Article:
back to article Microsoft cuts ribbon on Euro cloud bit barn for Office 365, Azure

Microsoft has started to serve up Azure services from a new cloud region in Germany – operated under the supervision of a data trustee – to pitch for European punters with concerns about security and data sovereignty. Redmond's plans for expanding its cloud footprint were confirmed last year by CEO Satya Nadella, and included …

  1. Khaptain Silver badge

    Segregation

    Will those "Cloud" servers be physically separated from the Internet, not very likely, otherwise they wouldn't be "cloud" in nature. If they are not separated then how are they guaranteeing data privacy from snooping 3 letter agencies on the other side of the pond.

    Will their be offsite replicas, if so where. The articles mentions 2 data centres without mentioning their location.

    Who is the "data trustee"...

    I would like to see if they can manage to get the Swiss to validate everything... The Germans didn't even manage to secure their Chancellors phone....

    And because this is Microsoft, whose laws applies when the SHTF, American or European.

    Will the Brits be allowed to use the new EuroCloud, if so, and because of their very friendly nature with the Americans, this could lead to some serious doubts....

    1. Lee D Silver badge

      Re: Segregation

      To be honest, if the Americans can see your data while you're accessing a European online service, so can anyone else.

      HTTPS, encryption, not using untrusted devices, checking certificates, etc. make life very hard for such agencies. Whether the traffic is visible to them or not, it doesn't really matter - your ISP or anyone who works there could also be doing the same without the above technologies.

      Email? All bets are off anyway.

      But if they are logging into your Office 365 from abroad without permission of GCHQ etc. then it means you've slipped up and given them your passwords. If not, they can't see it or need allied co-operation.

      Sure, HTTPS evolves and old ciphers etc. have problems. But if you're on any up-to-date cloud service, pretty much you shouldn't have to worry.

      To be honest, I'd be much more worried about what companies have been using Azure and Office 365 without proper EU data protection for all this time, because they haven't even cared what they've been doing with your data and whether it's legal.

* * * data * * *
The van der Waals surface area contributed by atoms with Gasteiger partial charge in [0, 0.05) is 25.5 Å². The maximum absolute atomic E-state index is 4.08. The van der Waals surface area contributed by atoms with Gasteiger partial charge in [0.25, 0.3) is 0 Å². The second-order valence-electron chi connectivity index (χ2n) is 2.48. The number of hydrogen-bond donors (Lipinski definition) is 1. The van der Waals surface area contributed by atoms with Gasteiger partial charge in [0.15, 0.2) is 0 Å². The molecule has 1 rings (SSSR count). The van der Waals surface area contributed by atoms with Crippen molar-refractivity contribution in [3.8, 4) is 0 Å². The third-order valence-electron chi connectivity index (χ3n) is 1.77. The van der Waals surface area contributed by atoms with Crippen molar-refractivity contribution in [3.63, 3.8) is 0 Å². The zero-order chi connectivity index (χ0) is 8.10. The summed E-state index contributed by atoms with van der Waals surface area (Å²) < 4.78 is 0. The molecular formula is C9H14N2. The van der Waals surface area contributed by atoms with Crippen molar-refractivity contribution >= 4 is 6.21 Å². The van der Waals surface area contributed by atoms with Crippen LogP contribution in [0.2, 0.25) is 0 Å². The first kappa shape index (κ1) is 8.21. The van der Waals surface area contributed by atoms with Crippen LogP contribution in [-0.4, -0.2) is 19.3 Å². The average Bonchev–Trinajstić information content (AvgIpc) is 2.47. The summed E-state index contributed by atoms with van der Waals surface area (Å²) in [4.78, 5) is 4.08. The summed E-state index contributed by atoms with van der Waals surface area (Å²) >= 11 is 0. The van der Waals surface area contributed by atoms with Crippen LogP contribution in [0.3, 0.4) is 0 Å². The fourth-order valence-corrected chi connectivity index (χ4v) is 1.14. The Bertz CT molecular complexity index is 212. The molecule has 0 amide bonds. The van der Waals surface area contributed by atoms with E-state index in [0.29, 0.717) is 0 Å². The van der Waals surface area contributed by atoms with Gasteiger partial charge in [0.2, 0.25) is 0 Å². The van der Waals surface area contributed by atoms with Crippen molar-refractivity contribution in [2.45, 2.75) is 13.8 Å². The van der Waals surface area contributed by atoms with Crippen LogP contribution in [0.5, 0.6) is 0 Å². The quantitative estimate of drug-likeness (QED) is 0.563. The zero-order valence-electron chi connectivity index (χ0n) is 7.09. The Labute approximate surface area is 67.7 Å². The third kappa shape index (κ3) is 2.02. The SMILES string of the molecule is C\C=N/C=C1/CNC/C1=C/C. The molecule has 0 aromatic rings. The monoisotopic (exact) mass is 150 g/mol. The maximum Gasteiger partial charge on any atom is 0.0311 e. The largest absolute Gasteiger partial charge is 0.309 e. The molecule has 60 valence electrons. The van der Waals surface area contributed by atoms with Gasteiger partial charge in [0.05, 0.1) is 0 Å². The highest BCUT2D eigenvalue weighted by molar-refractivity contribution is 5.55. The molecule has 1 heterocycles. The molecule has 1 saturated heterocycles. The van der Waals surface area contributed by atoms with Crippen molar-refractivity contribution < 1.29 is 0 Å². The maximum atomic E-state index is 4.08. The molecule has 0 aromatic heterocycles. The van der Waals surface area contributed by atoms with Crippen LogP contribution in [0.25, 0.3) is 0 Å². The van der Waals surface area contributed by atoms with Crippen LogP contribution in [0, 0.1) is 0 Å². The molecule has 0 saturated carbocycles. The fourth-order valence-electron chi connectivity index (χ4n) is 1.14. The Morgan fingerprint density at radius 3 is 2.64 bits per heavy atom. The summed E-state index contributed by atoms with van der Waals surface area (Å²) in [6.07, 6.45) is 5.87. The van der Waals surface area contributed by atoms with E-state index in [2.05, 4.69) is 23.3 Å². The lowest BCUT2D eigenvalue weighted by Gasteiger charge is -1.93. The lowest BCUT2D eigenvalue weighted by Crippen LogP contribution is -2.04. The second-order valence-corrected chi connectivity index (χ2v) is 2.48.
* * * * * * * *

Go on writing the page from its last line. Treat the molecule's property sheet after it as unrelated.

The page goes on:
Or simply Microsoft and/or GCHQ having a poke around themselves.

      But if the NSA can log into your account in an EU datacentre without legal co-operation, so can anyone else.

    2. Wommit

      Re: Segregation

      "And because this is Microsoft, whose laws applies when the SHTF, American or European."

      Legally, European law. Illegally, extralegally, just don't give a fuck legally - US law.

    3. big_D Silver badge

      Re: Segregation

      The data centers are in Frankfurt and Magdeburg, as stated in the article.

      Additionally, whilst the servers front-facing services are on the Internet, there is no remote administration access to the server farm, it must all be done locally and only vetted T-Systems employees have access. If Microsoft want access, they have to turn up with authorization and will be escorted to the machines.

      Allegedly, they will not be able to touch the machines directly, so no admin access and no copying data off. That also means, that if MS are given a US court order for access to the data, they will have to refuse, because they will not get access to the servers without a valid German search warrant, as T-Systems falls under German jurisdiction and is solely responsible for the running of the services.

      1. Khaptain Silver badge

        Re: Segregation

        "Also, Deutsche Telekom is supervising access to the infrastructure that houses customer data at these high-security data centers in Germany which will be operated according to the global security and operational standards for all Microsoft datacenters."

        This line of text disturbing, Microsoft are the ones dictating "the global security and operational standards". If they are applying MS standards, then isn't that as good as giving them the front door key ?

        1. Anonymous Coward
          Terminator

          Re: Segregation